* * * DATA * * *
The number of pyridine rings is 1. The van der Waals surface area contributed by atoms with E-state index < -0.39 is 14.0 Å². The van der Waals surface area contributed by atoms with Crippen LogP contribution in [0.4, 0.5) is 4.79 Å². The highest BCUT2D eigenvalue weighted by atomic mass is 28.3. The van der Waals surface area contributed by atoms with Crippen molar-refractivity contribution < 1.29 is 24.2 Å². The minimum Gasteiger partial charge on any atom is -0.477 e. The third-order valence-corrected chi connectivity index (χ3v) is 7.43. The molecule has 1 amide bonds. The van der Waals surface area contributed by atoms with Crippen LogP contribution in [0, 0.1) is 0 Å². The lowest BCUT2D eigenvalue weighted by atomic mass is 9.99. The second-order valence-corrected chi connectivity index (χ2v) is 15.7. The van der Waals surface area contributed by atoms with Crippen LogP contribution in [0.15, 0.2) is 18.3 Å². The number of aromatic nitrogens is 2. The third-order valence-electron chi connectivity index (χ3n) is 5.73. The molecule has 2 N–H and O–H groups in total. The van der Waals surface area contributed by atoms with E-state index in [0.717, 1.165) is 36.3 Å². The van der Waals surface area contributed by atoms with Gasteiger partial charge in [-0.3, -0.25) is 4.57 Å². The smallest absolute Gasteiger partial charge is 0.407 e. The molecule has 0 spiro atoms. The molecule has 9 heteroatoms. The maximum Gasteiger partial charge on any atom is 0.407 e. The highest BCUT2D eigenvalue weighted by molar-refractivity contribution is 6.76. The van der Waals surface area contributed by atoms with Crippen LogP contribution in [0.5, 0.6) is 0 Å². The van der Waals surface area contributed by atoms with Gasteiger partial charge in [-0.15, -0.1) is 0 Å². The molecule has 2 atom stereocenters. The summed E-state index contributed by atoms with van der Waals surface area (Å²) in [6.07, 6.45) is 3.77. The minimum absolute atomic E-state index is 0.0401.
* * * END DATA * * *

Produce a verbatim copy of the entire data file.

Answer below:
The number of pyridine rings is 1. The van der Waals surface area contributed by atoms with E-state index < -0.39 is 14.0 Å². The van der Waals surface area contributed by atoms with Crippen LogP contribution in [0.4, 0.5) is 4.79 Å². The highest BCUT2D eigenvalue weighted by atomic mass is 28.3. The van der Waals surface area contributed by atoms with Crippen molar-refractivity contribution < 1.29 is 24.2 Å². The minimum Gasteiger partial charge on any atom is -0.477 e. The third-order valence-corrected chi connectivity index (χ3v) is 7.43. The molecule has 1 amide bonds. The van der Waals surface area contributed by atoms with Crippen LogP contribution in [0, 0.1) is 0 Å². The lowest BCUT2D eigenvalue weighted by atomic mass is 9.99. The second-order valence-corrected chi connectivity index (χ2v) is 15.7. The van der Waals surface area contributed by atoms with Crippen LogP contribution in [0.15, 0.2) is 18.3 Å². The number of aromatic nitrogens is 2. The third-order valence-electron chi connectivity index (χ3n) is 5.73. The molecule has 2 N–H and O–H groups in total. The van der Waals surface area contributed by atoms with E-state index in [0.717, 1.165) is 36.3 Å². The van der Waals surface area contributed by atoms with Gasteiger partial charge in [-0.3, -0.25) is 4.57 Å². The smallest absolute Gasteiger partial charge is 0.407 e. The molecule has 0 spiro atoms. The molecule has 9 heteroatoms. The maximum Gasteiger partial charge on any atom is 0.407 e. The highest BCUT2D eigenvalue weighted by molar-refractivity contribution is 6.76. The van der Waals surface area contributed by atoms with Crippen LogP contribution in [0.5, 0.6) is 0 Å². The van der Waals surface area contributed by atoms with Gasteiger partial charge in [-0.15, -0.1) is 0 Å². The molecule has 2 atom stereocenters. The summed E-state index contributed by atoms with van der Waals surface area (Å²) in [6.07, 6.45) is 3.77. The minimum absolute atomic E-state index is 0.0401.